Monday, October 17, 2011

Blame the Germans for Today's Selloff? Too Easy of an Explanation

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The popular comment today is the market is selling off due to German officials trying to ratchet down expectations ahead of this Sunday's "deadline" for a plan for a plan to be announced.  German Finance Minister Wolfgang Schaeuble said it was wrong to expect a miracle.   So the market is selling off 2%.  Just like it rose last week.... because of the same people were happy enough to let speculation rise to a fervor pitch about said miracle (under guise of a bazooka).
  • "We won't have a definitive solution this weekend," he said.  Schaeuble said the plan would have to include a reduction in Greece's debt mountain. He repeated at the weekend that private bondholders would have to accept steeper voluntary write-downs on their Greek holdings than the 21 percent agreed last July.
  • A lead negotiator for the banks said this could only happen if policymakers addressed the "full range" of sovereign debt issues in Europe. Charles Dallara of the Institute of International Finance (IIF) declined comment on reports that the private sector might have to take a 50 percent loss.

More likely, this was an extremely overbought market which had essentially jumped 13% in 7.25 sessions.  The shorts were squeezed one last time in the closing moments Friday to take the S&P 500 to resistance at 1225 - which was not only the late August highs, but also the 100 day moving average.  So we found a convenient excuse to sell 'em - blame the Germans..

Frankly I did not think it would be so 'clean' as running to 1225 and then reversing on a dime - appeared way too obvious to me, but this time obvious was the right choice.  Now we are back in that little range between roughly 1190 (1188 when we broke through, 1191 currently) and 1225.  We've only just given back a fraction of what was gained the previous two weeks, so nothing to worry about yet.  If there is a close below 1185 in the coming days then we appear back to this multi month whip saw between roughly 1120 and 1220.



Big picture remains over 1240, more constructive, below 1120 more damaging - everything in between just a trader's world.

IBM after the bell will be a good report to watch - they have been hitting home runs constantly the past few years as they've become one of those global multinational powerhouses in which the majority of revenues now come from overseas.  Will be curious what they have to say about the economy - engine maker Cummins finally admitted to slowdown after 2 months ago not seeing it.

  • The US and much of Europe may already be in recession while demand is dropping sharply in emerging markets, the head of one of the US’s biggest manufacturers has warned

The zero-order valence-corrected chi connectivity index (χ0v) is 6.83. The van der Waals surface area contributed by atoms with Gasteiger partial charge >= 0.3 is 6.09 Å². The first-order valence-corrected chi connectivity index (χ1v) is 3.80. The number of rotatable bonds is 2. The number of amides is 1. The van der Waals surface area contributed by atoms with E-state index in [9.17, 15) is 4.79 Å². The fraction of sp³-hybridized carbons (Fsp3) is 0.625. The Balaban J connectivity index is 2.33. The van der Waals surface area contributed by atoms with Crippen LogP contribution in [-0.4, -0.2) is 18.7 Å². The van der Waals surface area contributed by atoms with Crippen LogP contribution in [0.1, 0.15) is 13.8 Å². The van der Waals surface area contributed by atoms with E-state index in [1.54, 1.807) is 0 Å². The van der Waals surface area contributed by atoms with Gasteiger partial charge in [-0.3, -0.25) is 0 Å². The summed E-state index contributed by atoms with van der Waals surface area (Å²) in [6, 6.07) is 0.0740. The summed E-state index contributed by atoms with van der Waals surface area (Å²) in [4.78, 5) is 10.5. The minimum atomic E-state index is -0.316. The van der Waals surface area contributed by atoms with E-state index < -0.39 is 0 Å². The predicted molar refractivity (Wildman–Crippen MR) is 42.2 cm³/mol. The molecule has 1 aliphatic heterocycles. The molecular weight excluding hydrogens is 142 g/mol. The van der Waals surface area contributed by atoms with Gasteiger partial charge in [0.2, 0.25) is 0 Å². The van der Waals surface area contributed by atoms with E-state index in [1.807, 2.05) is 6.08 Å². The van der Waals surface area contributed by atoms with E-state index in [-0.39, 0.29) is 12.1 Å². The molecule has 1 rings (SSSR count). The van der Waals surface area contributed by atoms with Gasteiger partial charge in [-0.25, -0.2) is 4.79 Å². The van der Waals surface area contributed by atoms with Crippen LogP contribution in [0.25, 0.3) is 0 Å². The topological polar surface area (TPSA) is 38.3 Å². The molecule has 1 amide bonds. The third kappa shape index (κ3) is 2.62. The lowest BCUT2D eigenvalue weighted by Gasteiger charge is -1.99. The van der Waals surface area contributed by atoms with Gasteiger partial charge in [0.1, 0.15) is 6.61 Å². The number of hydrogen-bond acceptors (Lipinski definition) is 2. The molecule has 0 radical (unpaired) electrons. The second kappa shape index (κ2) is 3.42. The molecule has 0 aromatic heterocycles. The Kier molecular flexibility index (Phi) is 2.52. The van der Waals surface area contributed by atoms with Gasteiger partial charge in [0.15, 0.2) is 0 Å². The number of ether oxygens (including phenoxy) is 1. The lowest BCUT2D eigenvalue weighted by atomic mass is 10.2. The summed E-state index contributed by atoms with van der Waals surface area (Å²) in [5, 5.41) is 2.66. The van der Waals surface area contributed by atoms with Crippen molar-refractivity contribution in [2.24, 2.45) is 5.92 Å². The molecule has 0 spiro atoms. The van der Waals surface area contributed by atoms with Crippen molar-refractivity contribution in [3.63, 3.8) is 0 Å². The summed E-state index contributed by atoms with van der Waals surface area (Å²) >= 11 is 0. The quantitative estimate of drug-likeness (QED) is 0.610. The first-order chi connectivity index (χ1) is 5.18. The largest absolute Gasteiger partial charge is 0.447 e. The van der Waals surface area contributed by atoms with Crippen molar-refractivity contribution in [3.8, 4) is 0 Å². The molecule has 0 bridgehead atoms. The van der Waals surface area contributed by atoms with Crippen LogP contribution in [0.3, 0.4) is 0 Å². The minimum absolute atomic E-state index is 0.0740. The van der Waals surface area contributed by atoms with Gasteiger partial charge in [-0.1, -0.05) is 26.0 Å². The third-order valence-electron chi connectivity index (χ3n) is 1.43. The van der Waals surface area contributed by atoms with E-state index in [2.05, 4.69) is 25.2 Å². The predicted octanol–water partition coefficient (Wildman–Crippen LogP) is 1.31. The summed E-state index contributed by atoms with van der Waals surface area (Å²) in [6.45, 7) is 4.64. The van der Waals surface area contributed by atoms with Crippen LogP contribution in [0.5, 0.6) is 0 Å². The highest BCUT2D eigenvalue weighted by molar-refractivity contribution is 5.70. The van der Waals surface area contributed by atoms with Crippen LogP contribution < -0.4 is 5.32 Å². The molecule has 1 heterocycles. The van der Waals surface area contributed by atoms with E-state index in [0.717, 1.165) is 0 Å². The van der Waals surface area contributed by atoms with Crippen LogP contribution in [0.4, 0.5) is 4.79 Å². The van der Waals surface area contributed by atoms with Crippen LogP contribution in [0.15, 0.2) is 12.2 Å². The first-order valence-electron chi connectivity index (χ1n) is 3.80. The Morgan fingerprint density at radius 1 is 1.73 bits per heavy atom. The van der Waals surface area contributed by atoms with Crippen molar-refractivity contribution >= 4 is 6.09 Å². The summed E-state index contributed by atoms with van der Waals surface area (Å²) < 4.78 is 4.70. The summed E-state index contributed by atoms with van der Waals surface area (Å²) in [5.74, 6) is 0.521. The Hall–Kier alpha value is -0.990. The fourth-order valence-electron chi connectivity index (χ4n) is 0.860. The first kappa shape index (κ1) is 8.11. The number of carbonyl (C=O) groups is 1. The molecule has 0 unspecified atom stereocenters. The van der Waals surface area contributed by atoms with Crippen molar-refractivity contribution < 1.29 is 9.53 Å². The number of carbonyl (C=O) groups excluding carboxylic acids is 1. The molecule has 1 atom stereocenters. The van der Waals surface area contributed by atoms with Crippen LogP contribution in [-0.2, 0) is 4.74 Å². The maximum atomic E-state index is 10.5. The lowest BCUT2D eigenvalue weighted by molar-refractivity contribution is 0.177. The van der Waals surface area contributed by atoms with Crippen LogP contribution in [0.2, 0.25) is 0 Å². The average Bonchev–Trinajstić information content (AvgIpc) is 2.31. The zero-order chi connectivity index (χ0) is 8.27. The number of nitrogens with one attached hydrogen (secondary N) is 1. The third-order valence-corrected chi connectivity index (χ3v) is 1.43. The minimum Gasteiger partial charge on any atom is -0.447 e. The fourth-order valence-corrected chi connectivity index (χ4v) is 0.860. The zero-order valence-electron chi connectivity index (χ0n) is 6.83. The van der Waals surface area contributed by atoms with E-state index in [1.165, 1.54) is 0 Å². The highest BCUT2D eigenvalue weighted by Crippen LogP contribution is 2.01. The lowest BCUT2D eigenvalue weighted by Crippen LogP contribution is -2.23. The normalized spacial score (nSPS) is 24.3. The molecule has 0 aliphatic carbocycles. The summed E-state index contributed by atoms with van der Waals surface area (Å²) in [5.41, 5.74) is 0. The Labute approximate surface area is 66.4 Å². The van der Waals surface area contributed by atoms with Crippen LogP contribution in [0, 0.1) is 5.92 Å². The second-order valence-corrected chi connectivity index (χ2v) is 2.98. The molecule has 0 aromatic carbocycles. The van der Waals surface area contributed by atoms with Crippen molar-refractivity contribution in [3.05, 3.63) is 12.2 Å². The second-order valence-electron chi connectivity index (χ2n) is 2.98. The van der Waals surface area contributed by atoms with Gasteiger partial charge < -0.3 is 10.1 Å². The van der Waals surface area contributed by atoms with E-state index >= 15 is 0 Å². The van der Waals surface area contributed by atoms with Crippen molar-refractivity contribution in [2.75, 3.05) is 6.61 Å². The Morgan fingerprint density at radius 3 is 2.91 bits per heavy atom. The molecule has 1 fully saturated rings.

• In an interview with the Financial Times, Tom Linebarger, who will take over as chief executive of Cummins, one of the world’s biggest engine-makers, in January, said he expected the next six to nine months to be a highly uncertain time for the global economy, “Europe could drive another global recession pretty easily,” he said. “Some of the countries in Europe are already in a second recession or will be shortly. That could get a lot worse.”
  • The US is much in the same spot,” Mr Linebarger added. “We’ll find out in three or four months if we’re already in recession but it wouldn’t surprise me to find out that the US is already in negative growth, once all the figures are adjusted, or we’re very close to that. I’m very concerned about that.
  • “We’re seeing the effect in Europe on our business, though what worries me the most is the effect European problems will have on the rest of the world. The US is already weak. If Europe gets a bad cold, the US will get much sicker.”
  • The Cummins chief said he was also worried about emerging markets, whose growth has boosted the manufacturer’s bottom line and is expected to make up an increasingly important part of its revenues in coming years. Three-fifths of the company’s revenues come from outside the US.  “In China and India, their economies are doing well but inflation rates are high, so they’re cutting back on demand and raising interest rates to get inflation under control, which is hurting our markets,” he said. “All those things are near-term concerns of mine.”
  • Mr Linebarger’s comments contrast with recent data that suggest that the US might avoid economic contraction this year, as well as with Cummins’ own projections for its growth in the next four years. Mr Linebarger explained that those targets were longer term, and that the company did not assume growth would be steady.

No position

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